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Music Review

New West Symphony Exclaims Pleasures of Indonesian Influence

April 03, 2001|MARK SWED | TIMES MUSIC CRITIC

Indonesia can get under a musician's skin. The alluring gongs, the pungent tuning, the sweet flute tunes and the intoxicating rhythms of the Indonesian gamelan orchestra entered Debussy's musical blood more than a century ago, and the islands' music has continued to animate Western composers ever since. Some of those effects were on display Saturday and Sunday in Ventura, as the New West Symphony once again lived up to its name by spending a weekend investigating the influence of the Pacific Rim cultures.

The orchestra, based in Thousand Oaks, likes exclamation points--the imaginative annual Pacific Rim series organized by Charles McDermott is "Musics Alive!"; this year's edition, devoted to Indonesia and the Philippines, was "Circles of Fire!"; and each individual program had a similarly punctuated title. Clearly there is an emphatic point to be made that many find this music absolutely liberating.

All through the programs on Saturday night at the Mission San Buenaventura ("Bali & Beyond!") and Sunday afternoon in the San Buenaventura City Hall ("Island Extravaganza!") there was a sense of Indonesia as permission-giver. ("Dances of Fire!" Friday night at the Pierpont Inn was devoted to traditional Philippine dance.)

For instance, Lou Harrison, who was the featured composer Saturday and Sunday, permitted the substitution of three trombones for the trumpets in his "Majestic Fanfare," which opened Saturday's program. He also agreed that gamelan instruments could serve for the two metallic percussion parts he contributed to "Double Music," which he wrote jointly with John Cage (who was responsible for the other two percussion parts).

Such elaborations occurred all weekend. The gorgeous orchestral Nocturne by Canadian Bali-phile Colin McPhee, an eight-minute nostalgic portrait of the island's music written in 1958, was broken up into small pieces that were used as accompaniment to a half-hour shadow play. The gamelan, Bali & Beyond, filled in the rest. That gamelan also served as the core group of a performance of Terry Riley's "In C," retuned to slightly above A due to the demands of the instruments, that ended Sunday's concert.

In these instances, the exclamation points were too bold, as if Bali were being forced upon us. "Double Music" lost its charm, not only because pitched gamelan instruments replaced the original non-pitched ones, adding a kind of banal specificity, but also because part of the fun of the piece is not knowing which composer wrote what. "In C" was given a perfunctory performance (too brief at 12 minutes), and the transposition was unsatisfying--it really is music about being in C.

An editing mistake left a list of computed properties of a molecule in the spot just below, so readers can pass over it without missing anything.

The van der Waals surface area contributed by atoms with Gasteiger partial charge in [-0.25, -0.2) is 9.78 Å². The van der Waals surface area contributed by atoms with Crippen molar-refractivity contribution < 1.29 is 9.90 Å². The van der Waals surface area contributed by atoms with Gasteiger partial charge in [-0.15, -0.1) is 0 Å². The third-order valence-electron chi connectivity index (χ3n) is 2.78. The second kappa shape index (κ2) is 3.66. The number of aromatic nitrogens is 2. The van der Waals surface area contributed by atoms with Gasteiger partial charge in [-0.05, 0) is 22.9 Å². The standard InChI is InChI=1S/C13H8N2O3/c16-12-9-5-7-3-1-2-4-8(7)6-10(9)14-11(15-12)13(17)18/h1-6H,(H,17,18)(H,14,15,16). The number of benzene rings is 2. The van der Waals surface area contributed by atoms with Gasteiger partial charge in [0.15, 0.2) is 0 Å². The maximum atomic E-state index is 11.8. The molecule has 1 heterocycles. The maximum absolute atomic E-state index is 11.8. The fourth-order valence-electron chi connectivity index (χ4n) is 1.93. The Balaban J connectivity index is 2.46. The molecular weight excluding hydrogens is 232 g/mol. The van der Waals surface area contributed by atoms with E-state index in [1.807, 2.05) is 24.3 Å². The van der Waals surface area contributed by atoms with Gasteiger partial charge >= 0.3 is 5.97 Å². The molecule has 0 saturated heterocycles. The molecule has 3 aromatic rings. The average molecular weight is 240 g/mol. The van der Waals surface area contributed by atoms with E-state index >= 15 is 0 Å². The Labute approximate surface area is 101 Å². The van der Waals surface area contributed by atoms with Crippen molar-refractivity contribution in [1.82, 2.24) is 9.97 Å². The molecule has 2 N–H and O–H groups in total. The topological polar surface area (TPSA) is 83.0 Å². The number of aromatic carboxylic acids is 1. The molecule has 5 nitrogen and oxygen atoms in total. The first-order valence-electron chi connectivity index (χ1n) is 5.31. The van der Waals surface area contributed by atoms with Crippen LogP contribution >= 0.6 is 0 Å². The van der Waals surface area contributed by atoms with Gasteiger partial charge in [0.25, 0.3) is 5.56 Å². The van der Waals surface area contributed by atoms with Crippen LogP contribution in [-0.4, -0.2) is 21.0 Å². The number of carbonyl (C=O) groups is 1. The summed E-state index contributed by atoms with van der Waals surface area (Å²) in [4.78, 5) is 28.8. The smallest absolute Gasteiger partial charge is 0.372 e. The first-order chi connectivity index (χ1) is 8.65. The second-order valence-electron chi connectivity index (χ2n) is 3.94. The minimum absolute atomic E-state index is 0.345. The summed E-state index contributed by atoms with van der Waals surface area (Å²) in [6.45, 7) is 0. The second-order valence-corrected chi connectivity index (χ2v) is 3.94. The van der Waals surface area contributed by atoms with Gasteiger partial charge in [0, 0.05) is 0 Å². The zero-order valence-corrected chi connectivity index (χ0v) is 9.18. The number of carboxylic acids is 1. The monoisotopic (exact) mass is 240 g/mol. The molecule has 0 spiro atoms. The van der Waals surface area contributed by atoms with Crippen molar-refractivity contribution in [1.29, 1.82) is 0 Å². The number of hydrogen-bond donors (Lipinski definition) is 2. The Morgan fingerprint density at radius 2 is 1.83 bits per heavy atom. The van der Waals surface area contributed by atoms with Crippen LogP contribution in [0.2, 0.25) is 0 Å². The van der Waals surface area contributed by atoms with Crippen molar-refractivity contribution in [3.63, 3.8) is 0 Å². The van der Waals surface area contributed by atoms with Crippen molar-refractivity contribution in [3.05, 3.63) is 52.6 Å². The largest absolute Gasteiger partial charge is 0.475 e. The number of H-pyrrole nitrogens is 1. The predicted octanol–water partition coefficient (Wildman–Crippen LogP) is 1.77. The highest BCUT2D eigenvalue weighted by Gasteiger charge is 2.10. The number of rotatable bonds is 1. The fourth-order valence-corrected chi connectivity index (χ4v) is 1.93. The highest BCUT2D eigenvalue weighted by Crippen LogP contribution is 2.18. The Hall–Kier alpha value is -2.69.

The shadow play, a coronation ceremony that goes wrong and leads to war, was clever and presented behind a stunning screen illuminated by fire. But the desiccated Nocturne served neither McPhee nor the play. Also on Saturday, "Pulau Dewata" (Island of the Gods) by Claude Vivier, another Canadian who was infatuated with Bali, was heard in an orchestration by John Rea with self-consciously peculiar doublings.

Indonesia's influence had the most impact when it wasn't underlined. Saturday night's notable work was the Southern California premiere of Harrison's Piano Concerto, written in 1985 on a commission from Keith Jarrett. It does not have specific Indonesian elements (as many of Harrison's scores do)--the first movement is a big sonata form; the second is modeled upon a medieval European dance. It requires nonstandard tuning based upon a system popular in the Baroque era.

And yet this large-scale piano concerto with its wonderful melodies, energetic rhythms and, in the slow movement, its serene, starry halo of overtones, could not have come from a composer who was not infused with music from many cultures, Indonesia among them. The work, given a solid performance by pianist Teresa McCollough and sensitively conducted by New West music director Boris Brott, is one of the treasures of American concerto literature. Sooner or later it will catch on in a big way.

On Sunday, Harrison's brief, exquisite Suite for Cello and Harp from 1949 was played warmly and robustly by cellist Armen Ksajikian and harpist Maria Casale in the council chambers of the City Hall, a delightful room overlooking the coast. Gloria Cheng brought unusual drama to a selection of Cage's Sonatas and Interludes in the atrium, under a looming statue of Father Junipero Serra. Neither work is Indonesian-inspired, although the non-Western mood fit.

But perhaps the most inspired breaking of musical boundaries occurred on the top floor of the City Hall, once a women's prison and now a bare space with great views. It was used as a site for an instillation of Cage's eight-track tape piece "Bird Cage," (in a version realized by Joel Chadade). In it Cage murmurs and birds chirp or talk. The composer wanted the audience to feel free as birds, and in this space where the floor is still scarred with the markings of the cell partitions, the liberating influence of the weekend was complete.

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